I try hard to keep my tasks organized so I don't miss deadlines or forget things. As part of that, I used to go through the same process over and over:
Not only is this a waste of time, it created unnecessary stress as I was always eyeing down due dates and overdue tasks.
Recently, I discovered a feature that changed all this. Thanks to the community of beta testers for 2Do's new iOS app, I found a way to cut out this repetitive, stressful process. My task manager of choice, 2Do, has a start date feature, as well as a due date for each task. I didn't understand why this was a useful feature until I saw how it removed the due date headache I was having for other users of the app.
A start date does exactly what I wanted from my due dates: it pushes a task onto the day (usually today) that I plan to do it, so I see it throughout the day and get it done, but a start date doesn't make the task overdue if I don't complete it. Instead of seeing bright red "overdue" tasks the next day, I'll see my tasks with yesterday's start date listed under the heading "Still working on". Much less stressful!
But here's where start dates get really useful: I still tend to set due dates for anything with a real deadline, like a bill that needs paying or a freelance project I need to deliver. However, since using start dates, I don't see those due dates so often. Because I set my start dates far enough in advance to complete the work early, I'm procrastinating and bumping up against deadlines much less often. What a relief.
Here's how my tasks work now: anything with a real deadline gets a due date when I create the task. Then, each night when I plan out tomorrow's list of tasks, I add start dates to the ones I want to work on, prioritizing those with due dates coming up soon.
I use this process to make sure drafts of my freelance blog posts (like this one) are started before the due date, so I'm not rushing to get them done at the last minute. For recurring tasks in my startup, like monthly reports and our weekly roundup blog posts, I make a start date for 2-3 days before they're due. I have a recurring task to do my groceries on a Sunday, but sometimes I'll get them done on Friday instead—I'll add a start date for Friday so I see the task in my "Today" list and don't forget to do it.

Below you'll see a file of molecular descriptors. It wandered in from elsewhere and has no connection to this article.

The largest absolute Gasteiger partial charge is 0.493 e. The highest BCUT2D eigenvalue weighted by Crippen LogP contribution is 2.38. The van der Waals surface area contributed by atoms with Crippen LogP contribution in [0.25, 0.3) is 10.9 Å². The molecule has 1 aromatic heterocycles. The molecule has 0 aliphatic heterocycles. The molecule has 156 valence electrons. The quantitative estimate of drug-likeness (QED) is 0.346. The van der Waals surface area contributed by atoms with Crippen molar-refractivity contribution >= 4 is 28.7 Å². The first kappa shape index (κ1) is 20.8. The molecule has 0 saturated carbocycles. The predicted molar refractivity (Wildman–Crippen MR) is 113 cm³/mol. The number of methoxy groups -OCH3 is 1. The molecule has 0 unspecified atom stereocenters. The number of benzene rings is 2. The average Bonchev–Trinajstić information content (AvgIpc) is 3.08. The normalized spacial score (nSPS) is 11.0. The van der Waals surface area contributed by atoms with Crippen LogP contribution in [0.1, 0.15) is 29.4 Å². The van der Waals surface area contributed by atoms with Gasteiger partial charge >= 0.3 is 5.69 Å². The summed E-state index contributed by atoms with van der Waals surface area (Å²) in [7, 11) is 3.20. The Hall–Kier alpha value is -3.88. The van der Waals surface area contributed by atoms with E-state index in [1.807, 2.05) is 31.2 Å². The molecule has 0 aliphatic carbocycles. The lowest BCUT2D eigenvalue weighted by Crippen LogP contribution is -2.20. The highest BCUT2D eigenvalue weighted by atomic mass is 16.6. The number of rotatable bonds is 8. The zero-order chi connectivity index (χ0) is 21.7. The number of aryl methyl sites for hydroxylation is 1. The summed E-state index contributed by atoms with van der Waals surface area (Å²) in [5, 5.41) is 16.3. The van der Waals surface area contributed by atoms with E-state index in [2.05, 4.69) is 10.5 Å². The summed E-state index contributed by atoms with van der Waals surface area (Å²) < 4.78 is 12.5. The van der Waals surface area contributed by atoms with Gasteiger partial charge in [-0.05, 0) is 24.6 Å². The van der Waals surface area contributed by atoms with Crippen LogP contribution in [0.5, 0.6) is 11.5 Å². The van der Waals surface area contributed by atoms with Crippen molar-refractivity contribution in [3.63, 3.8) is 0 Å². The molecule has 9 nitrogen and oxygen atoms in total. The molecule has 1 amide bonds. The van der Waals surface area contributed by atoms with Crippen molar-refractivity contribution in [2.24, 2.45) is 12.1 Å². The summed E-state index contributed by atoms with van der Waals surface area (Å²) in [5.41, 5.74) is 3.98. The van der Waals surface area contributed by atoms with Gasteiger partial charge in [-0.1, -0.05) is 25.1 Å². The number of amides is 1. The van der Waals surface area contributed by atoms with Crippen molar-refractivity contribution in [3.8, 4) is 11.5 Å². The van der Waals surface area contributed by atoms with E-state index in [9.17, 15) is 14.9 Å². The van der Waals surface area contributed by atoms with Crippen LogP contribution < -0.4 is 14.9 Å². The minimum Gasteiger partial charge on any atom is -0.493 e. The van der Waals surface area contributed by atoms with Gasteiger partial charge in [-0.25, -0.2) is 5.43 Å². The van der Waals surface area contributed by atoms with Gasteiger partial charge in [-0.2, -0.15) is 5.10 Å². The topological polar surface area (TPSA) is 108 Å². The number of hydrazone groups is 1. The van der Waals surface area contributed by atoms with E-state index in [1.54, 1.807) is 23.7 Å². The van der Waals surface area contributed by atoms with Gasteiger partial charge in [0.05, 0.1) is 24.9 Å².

This is only my own workflow, of course. There are other ways to handle this process, depending on which apps you use for task management. Here are a few examples.
Finish, a to-do app for iOS, has a clever elastic due date feature. In the app there are different due date categories, such as "short-term" and "mid-term". You can set what periods these categories cover—for instance, short-term could be anything due today and tomorrow, or even anything due in the next 7 days, depending on how you want to use the app.
Although Finish uses due dates and not start dates, you can see (and start working on) anything coming up, because as the due date gets closer, your tasks will automatically slide up to your mid-term and then short-term categories. If you have a task due in 8 days, for example, and your short-term setting is "anything due in the next 7 days" then it will show up in your mid-term section until it's due in 7 days. Then it will shuffle its way up to the top of your short-term section so you can see what should be prioritized with just a glance.